In my opinion, the booking and reservation landscape is entirely disjointed and can feel very confusing to a guest. Technology has made this process much like the wild, wild west. It started in the 90s with the onslaught of OTAs pulling availability from the hotel websites and allowing guests to book through their sites, never making contact with the hotel itself until check-in. Upon check-in, the confusion would then play out as guests would reference the booking process, which would not resonate with the Front Desk clerk as it all occurred on a third-party site. As we learned to reconcile with this new player in our inventory, we came to parity agreements and payment options to allow the two parties to co-exist.
Leaving well enough alone is not how tech companies make money, and so began the identity crisis that has become the affiliate partners. Many affiliates attempt to represent themselves as the hotel to confuse the guest into booking with them and force the hotelier to pay margins for bookings that should have been theirs. Ironically, the affiliate is the only party that comes out ahead in these bookings. The guest and hotel are left searching for original reservations, cancellation clauses, advance deposits, etc., only to realize that the booking was never originally booked with the hotel.
“First impressions remain king, and yours may not always be your online presence, so make sure the smile at the Front Desk is well equipped to serve all paths to your hotel”
As a hotelier, you must realize that your hands are NOT tied. To control the booking environment, you have to read the fine print in the OTA and wholesale agreements. This is where you will find the terms and conditions that allow the third party you are working with to deliver your inventory to hundreds of their affiliates. You can negotiate that flow by determining at what level you are willing to allow those affiliates to use your inventory. If a third party represents your hotel outside of an affiliate agreement, you can send a “cease and desist” letter to stop them from booking your hotel.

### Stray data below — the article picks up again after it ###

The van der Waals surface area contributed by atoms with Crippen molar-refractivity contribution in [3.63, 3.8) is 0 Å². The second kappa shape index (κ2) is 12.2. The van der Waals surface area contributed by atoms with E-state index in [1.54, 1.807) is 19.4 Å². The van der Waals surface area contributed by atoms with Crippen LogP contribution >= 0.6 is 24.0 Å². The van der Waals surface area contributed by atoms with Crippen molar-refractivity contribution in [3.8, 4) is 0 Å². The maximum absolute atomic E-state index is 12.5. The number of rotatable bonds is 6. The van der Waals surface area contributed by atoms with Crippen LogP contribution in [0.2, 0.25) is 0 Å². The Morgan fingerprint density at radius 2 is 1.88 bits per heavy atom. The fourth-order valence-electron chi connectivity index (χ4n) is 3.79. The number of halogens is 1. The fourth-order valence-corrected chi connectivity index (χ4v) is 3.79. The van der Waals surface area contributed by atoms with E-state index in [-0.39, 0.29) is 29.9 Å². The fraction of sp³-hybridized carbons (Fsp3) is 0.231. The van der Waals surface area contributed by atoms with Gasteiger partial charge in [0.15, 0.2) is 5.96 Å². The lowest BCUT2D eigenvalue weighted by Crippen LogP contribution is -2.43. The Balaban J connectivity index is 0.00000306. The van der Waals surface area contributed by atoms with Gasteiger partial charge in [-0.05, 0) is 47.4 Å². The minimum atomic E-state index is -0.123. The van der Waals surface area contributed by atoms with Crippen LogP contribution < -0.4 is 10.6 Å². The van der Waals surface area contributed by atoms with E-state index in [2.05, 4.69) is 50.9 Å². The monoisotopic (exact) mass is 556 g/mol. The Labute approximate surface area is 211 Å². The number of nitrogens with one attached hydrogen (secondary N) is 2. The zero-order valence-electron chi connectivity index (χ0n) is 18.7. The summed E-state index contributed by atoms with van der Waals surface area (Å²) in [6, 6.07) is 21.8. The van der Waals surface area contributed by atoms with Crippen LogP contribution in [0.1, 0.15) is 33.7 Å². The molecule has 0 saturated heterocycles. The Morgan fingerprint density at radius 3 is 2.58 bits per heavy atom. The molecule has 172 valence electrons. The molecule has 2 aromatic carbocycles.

Regardless of how the guest gets to your Front Desk, you are ultimately responsible for a frictionless booking journey. It is your responsibility to go online and search for your hotel as a guest would identify the many doors that they potentially can walk through to book. Review all of these sites for accuracy, ensuring that your pictures and content are current and accurately represent your hotel. If you do not recognize a booking path via a site you did not authorize, you will need to reach out to the third party. In the interim, make sure that your Front Desk is aware of all booking paths so they can assist guests arriving with different confirmation numbers. First impressions remain king, and yours may not always be your online presence, so make sure the smile at the Front Desk is well equipped to serve all paths to your hotel.